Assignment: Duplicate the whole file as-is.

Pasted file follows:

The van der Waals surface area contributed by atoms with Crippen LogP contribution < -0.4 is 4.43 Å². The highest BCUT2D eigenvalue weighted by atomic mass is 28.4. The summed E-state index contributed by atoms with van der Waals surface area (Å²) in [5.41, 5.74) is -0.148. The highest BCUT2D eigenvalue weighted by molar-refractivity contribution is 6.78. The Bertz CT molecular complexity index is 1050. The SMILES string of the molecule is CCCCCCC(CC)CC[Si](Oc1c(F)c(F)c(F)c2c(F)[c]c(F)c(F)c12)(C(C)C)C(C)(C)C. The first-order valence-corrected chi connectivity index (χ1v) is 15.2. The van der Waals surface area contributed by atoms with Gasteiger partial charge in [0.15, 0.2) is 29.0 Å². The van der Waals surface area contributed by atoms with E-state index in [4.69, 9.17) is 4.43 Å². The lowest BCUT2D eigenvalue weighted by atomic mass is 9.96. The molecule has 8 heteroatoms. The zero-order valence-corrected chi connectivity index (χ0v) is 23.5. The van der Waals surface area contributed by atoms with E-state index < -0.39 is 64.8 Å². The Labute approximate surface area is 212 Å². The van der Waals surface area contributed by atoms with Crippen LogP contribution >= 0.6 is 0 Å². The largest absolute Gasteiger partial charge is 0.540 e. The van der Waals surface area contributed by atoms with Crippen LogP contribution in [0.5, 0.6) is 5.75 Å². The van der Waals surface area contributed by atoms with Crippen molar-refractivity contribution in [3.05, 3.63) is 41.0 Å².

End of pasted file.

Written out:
The van der Waals surface area contributed by atoms with Crippen LogP contribution < -0.4 is 4.43 Å². The highest BCUT2D eigenvalue weighted by atomic mass is 28.4. The summed E-state index contributed by atoms with van der Waals surface area (Å²) in [5.41, 5.74) is -0.148. The highest BCUT2D eigenvalue weighted by molar-refractivity contribution is 6.78. The Bertz CT molecular complexity index is 1050. The SMILES string of the molecule is CCCCCCC(CC)CC[Si](Oc1c(F)c(F)c(F)c2c(F)[c]c(F)c(F)c12)(C(C)C)C(C)(C)C. The first-order valence-corrected chi connectivity index (χ1v) is 15.2. The van der Waals surface area contributed by atoms with Gasteiger partial charge in [0.15, 0.2) is 29.0 Å². The van der Waals surface area contributed by atoms with E-state index in [4.69, 9.17) is 4.43 Å². The lowest BCUT2D eigenvalue weighted by atomic mass is 9.96. The molecule has 8 heteroatoms. The zero-order valence-corrected chi connectivity index (χ0v) is 23.5. The van der Waals surface area contributed by atoms with E-state index < -0.39 is 64.8 Å². The Labute approximate surface area is 212 Å². The van der Waals surface area contributed by atoms with Crippen LogP contribution >= 0.6 is 0 Å². The largest absolute Gasteiger partial charge is 0.540 e. The van der Waals surface area contributed by atoms with Crippen LogP contribution in [0.5, 0.6) is 5.75 Å². The van der Waals surface area contributed by atoms with Crippen molar-refractivity contribution in [3.05, 3.63) is 41.0 Å².